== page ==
Tips for Setting PR Goals
- Teamwork makes the dream work: Make sure your whole team is looped in so it’s easier to clear up any miscommunication and ensure everyone is on the same page.
- Look back: To set realistic goals, you need to determine what is feasible based on what has, or has not, worked in the past.
- Look forward: Are there any promotions coming up, any trends that your brand may be able to capitalize on, that could help garner media placements and impressions?
- Reevaluate: Continuously checking in on your goals is the best way to stay on top of what is expected—don’t get so focused on the nitty-gritty of each day that you let goals become an afterthought!
Choose your influencers and partners wisely
If you’ve seen even one episode of The Office, you’ll pick up on the fact that Jim (a sales representative) takes any given opportunity to prank Dwight (another salesman). For instance, Jim put Dwight’s stapler in Jell-O, tricked him into thinking that he was being recruited by the CIA, put all of his belongings into the office vending machine…you get the point. So when Dwight is worried the company will have to downsize and that his job could be in jeopardy, he mistakenly chooses Jim as the coworker with whom he should form an alliance. And you’ll never guess what happened…Jim uses the opportunity to give Dwight additional grief instead.
Unlike Dwight, fresh produce marketers need to make sure we’re doing our due diligence when choosing influencer partners for our brands. That starts with doing plenty of research on each influencer before reaching out, as well as thoroughly considering investing your current audience (and target audience), especially on social media. Once you have an in-depth understanding of your brand’s current—and prospective—audience, you’ll have a much more focused, narrowed pool of influencers to consider. Once you’ve found a few options, don’t be ashamed to “stalk” their social profiles and past content! Review for any blurry or otherwise low-quality photos, check for other sponsorships to see if they’ve positioned the brand well, check for any captions or messaging that wouldn’t align with your brand, etc.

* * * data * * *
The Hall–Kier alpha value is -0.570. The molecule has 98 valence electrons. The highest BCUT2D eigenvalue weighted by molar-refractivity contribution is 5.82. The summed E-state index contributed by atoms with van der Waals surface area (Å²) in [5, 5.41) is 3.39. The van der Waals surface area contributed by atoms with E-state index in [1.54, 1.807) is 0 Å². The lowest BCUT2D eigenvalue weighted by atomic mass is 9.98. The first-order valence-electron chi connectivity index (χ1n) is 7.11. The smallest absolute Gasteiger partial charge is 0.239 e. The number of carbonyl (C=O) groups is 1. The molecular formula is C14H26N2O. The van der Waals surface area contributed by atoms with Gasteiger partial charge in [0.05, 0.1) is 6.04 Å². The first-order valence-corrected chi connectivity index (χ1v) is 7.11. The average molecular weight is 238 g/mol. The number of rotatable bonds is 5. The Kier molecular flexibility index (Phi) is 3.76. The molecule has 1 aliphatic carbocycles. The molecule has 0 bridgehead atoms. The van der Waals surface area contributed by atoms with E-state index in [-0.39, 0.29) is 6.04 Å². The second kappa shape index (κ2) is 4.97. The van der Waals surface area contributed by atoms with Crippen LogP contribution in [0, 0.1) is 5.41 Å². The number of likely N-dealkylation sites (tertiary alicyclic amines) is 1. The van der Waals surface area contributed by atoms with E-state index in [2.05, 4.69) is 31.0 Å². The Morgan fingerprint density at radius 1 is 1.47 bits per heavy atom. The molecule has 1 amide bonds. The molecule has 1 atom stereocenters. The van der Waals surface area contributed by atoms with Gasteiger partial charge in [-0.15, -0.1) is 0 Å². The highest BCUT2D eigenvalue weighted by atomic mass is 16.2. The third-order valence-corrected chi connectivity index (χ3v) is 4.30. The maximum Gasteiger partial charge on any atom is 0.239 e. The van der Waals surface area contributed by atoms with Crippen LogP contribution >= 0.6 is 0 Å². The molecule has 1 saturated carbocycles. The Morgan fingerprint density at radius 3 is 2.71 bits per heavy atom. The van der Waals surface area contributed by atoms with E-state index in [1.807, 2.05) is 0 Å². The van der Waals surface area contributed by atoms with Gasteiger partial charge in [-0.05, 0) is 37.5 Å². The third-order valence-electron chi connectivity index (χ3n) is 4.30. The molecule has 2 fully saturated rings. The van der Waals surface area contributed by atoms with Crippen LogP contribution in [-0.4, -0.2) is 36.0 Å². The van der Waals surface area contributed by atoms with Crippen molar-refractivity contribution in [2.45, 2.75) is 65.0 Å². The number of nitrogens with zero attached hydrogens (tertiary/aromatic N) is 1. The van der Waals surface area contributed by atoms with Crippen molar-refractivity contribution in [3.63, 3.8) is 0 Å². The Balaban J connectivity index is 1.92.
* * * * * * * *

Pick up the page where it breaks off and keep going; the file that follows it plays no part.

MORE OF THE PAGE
Influencer partnerships are most successful when your brand or product is a natural fit into each influencer’s content. (i.e. if someone posts about Oreos every single day, they may not be the most natural fit for fresh produce brand partnerships.) Some questions to consider when looking for an influencer:
- Would they be a trustworthy partner?
- What is their engagement rate? Are people interacting with the influencer?
- Does your product or brand authentically fit into their content?
- Does their audience fit your target audience, and/or the audience you’re aspiring to reach?
Good things come to those who wait